Like many other of the scariest stories ever told on film, the 1977 movie “The Hills Have Eyes” by director Wes Craven is based on real events. Or in a previous report, at least.
In the film, a lovely family (like all the families in horror movies, right?) is traveling from Ohio to Los Angeles, California.
They decide to stop in a gas station in the middle of nowhere in Nevada, where they have the misfortune to become the next victims of “Papa Jupiter” and his family.
Well, Scottish folklore has it that during the sixteenth century, there lived near Edinburgh a man named Alexander Bean, popularly nicknamed “Sawney.”
He became the leader of a clan of no less than forty-five people, dedicated to killing and eating the travelers that passed by a road near the cave where they all lived.
Keep on reading as we explore ten details of this legend and how it inspired one of the most famous horror cinema movies.
10 /10 The Ayreshire Countryside
If you were a traveler of the Scottish Ayreshire countryside of the 1500s, according to Alexander Smith’s 1719 book entitled “A Complete History of the Lives and Robberies of the Most Notorious Highwaymen,” you would have heard of the many strange disappearances that took place around those parts.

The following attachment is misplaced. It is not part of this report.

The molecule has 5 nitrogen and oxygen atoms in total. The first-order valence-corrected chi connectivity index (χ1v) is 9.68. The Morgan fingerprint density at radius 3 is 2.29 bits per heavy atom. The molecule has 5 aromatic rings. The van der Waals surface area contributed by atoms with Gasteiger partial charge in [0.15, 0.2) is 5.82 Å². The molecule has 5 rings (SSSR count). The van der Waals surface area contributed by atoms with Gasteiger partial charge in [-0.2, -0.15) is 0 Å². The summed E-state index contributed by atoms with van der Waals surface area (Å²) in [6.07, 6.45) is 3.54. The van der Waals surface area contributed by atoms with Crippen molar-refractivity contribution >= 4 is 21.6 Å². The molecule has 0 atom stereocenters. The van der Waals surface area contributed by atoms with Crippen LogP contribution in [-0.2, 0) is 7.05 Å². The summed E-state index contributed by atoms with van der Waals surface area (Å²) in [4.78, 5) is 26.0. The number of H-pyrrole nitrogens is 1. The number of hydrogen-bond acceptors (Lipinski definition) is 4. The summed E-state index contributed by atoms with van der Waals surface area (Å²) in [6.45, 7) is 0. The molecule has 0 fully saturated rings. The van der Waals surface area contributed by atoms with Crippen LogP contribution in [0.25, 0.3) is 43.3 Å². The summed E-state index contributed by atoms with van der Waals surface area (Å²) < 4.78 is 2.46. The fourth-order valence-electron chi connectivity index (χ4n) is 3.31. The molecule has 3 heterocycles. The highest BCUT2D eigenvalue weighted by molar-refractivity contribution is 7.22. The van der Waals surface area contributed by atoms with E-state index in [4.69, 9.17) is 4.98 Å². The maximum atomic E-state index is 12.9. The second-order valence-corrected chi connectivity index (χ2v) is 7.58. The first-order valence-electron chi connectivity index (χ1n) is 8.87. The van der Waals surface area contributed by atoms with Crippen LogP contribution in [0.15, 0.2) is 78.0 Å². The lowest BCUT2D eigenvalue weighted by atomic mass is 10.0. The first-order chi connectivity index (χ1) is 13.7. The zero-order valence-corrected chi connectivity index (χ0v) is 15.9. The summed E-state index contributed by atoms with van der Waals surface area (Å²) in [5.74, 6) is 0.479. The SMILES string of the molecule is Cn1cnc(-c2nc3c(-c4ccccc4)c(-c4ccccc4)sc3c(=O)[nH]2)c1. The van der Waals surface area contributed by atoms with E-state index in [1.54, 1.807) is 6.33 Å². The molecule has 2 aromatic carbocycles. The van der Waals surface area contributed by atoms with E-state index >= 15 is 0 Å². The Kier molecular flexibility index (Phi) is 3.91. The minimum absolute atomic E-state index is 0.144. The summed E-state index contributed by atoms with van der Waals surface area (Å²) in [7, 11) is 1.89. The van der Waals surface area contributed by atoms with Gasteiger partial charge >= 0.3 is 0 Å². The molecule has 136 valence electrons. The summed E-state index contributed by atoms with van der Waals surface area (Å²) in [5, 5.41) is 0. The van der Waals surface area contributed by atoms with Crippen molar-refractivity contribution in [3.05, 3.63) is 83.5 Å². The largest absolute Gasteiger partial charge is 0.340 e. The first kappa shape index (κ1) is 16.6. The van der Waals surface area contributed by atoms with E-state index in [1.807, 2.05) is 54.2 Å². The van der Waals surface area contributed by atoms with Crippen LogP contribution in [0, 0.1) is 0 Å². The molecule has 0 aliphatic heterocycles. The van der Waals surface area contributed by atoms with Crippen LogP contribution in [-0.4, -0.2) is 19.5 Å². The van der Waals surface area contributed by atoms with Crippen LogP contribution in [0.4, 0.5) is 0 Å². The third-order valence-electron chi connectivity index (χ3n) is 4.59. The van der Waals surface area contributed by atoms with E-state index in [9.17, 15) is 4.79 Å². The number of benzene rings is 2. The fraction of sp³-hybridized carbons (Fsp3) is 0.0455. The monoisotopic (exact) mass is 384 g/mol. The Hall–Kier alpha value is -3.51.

You may also have been questioned yourself, and who knows if also lynched by the justice-seeking populace of these places: they were looking for revenge for over one thousand disappearances that had been taking place for years.
But no matter how many innocent souls they lynched, the disappearances kept happening.
9 /10 A Runaway
Indeed, the real guilty person was no other than a runaway son of a hedge-trimmer and ditch-digger, whose name was Alexander Bean and who ran away from home in the company of an evil prostitute who had been accused of being a witch: Black Agnes Douglas.
Together they started life as highway people (highwayhusband and highwaywife, you may say), robbing the travelers that passed through the deserted and lawless roads of that part of rural Scotland.